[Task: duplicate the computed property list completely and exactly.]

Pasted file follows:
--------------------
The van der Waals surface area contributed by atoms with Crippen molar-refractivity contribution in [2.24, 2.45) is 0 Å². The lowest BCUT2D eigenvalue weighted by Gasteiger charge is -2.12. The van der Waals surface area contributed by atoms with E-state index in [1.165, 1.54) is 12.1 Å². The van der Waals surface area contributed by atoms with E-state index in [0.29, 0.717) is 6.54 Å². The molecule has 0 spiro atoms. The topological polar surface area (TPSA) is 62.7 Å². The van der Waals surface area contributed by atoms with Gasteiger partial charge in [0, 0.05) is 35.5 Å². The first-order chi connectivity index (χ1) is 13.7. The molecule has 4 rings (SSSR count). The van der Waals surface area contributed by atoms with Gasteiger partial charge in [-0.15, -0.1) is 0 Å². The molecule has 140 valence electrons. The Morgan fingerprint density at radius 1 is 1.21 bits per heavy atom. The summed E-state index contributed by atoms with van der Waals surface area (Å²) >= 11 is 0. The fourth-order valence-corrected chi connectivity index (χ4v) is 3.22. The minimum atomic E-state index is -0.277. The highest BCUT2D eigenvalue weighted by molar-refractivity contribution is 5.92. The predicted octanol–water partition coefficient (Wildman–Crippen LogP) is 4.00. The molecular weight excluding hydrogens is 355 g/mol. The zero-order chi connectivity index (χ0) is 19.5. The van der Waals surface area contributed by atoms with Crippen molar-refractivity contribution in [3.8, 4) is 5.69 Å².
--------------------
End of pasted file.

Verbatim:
The van der Waals surface area contributed by atoms with Crippen molar-refractivity contribution in [2.24, 2.45) is 0 Å². The lowest BCUT2D eigenvalue weighted by Gasteiger charge is -2.12. The van der Waals surface area contributed by atoms with E-state index in [1.165, 1.54) is 12.1 Å². The van der Waals surface area contributed by atoms with E-state index in [0.29, 0.717) is 6.54 Å². The molecule has 0 spiro atoms. The topological polar surface area (TPSA) is 62.7 Å². The van der Waals surface area contributed by atoms with Gasteiger partial charge in [0, 0.05) is 35.5 Å². The first-order chi connectivity index (χ1) is 13.7. The molecule has 4 rings (SSSR count). The van der Waals surface area contributed by atoms with Gasteiger partial charge in [-0.15, -0.1) is 0 Å². The molecule has 140 valence electrons. The Morgan fingerprint density at radius 1 is 1.21 bits per heavy atom. The summed E-state index contributed by atoms with van der Waals surface area (Å²) >= 11 is 0. The fourth-order valence-corrected chi connectivity index (χ4v) is 3.22. The minimum atomic E-state index is -0.277. The highest BCUT2D eigenvalue weighted by molar-refractivity contribution is 5.92. The predicted octanol–water partition coefficient (Wildman–Crippen LogP) is 4.00. The molecular weight excluding hydrogens is 355 g/mol. The zero-order chi connectivity index (χ0) is 19.5. The van der Waals surface area contributed by atoms with Crippen molar-refractivity contribution in [3.8, 4) is 5.69 Å².